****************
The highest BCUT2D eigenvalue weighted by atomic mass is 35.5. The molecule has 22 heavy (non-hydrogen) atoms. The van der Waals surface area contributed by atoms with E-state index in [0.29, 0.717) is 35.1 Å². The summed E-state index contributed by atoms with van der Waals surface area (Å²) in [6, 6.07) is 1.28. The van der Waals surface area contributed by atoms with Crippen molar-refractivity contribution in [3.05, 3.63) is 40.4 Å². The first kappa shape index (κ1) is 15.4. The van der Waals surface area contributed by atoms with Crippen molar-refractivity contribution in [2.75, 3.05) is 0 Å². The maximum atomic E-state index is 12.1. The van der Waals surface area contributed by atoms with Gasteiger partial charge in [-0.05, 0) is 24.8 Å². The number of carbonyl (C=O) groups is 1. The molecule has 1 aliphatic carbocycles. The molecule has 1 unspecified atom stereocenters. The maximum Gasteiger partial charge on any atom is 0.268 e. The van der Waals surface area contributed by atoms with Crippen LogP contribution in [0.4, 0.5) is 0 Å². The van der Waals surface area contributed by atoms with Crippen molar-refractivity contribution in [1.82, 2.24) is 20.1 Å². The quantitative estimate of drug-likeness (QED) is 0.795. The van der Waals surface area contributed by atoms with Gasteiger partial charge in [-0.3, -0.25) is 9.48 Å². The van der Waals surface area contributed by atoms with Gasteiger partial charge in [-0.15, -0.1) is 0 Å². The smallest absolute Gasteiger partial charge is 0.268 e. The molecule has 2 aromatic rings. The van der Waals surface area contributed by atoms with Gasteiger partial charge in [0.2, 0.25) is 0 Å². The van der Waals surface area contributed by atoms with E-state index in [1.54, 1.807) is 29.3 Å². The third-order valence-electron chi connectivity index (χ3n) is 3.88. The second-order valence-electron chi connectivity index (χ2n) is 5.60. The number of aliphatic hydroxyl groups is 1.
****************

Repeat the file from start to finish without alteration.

The highest BCUT2D eigenvalue weighted by atomic mass is 35.5. The molecule has 22 heavy (non-hydrogen) atoms. The van der Waals surface area contributed by atoms with E-state index in [0.29, 0.717) is 35.1 Å². The summed E-state index contributed by atoms with van der Waals surface area (Å²) in [6, 6.07) is 1.28. The van der Waals surface area contributed by atoms with Crippen molar-refractivity contribution in [3.05, 3.63) is 40.4 Å². The first kappa shape index (κ1) is 15.4. The van der Waals surface area contributed by atoms with Crippen molar-refractivity contribution in [2.75, 3.05) is 0 Å². The maximum atomic E-state index is 12.1. The van der Waals surface area contributed by atoms with Gasteiger partial charge in [-0.05, 0) is 24.8 Å². The number of carbonyl (C=O) groups is 1. The molecule has 1 aliphatic carbocycles. The molecule has 1 unspecified atom stereocenters. The maximum Gasteiger partial charge on any atom is 0.268 e. The van der Waals surface area contributed by atoms with Crippen LogP contribution in [0.4, 0.5) is 0 Å². The van der Waals surface area contributed by atoms with Crippen molar-refractivity contribution in [1.82, 2.24) is 20.1 Å². The quantitative estimate of drug-likeness (QED) is 0.795. The van der Waals surface area contributed by atoms with Gasteiger partial charge in [-0.3, -0.25) is 9.48 Å². The van der Waals surface area contributed by atoms with Gasteiger partial charge in [-0.15, -0.1) is 0 Å². The smallest absolute Gasteiger partial charge is 0.268 e. The molecule has 2 aromatic rings. The van der Waals surface area contributed by atoms with Gasteiger partial charge in [0.2, 0.25) is 0 Å². The van der Waals surface area contributed by atoms with E-state index in [1.54, 1.807) is 29.3 Å². The third-order valence-electron chi connectivity index (χ3n) is 3.88. The second-order valence-electron chi connectivity index (χ2n) is 5.60. The number of aliphatic hydroxyl groups is 1.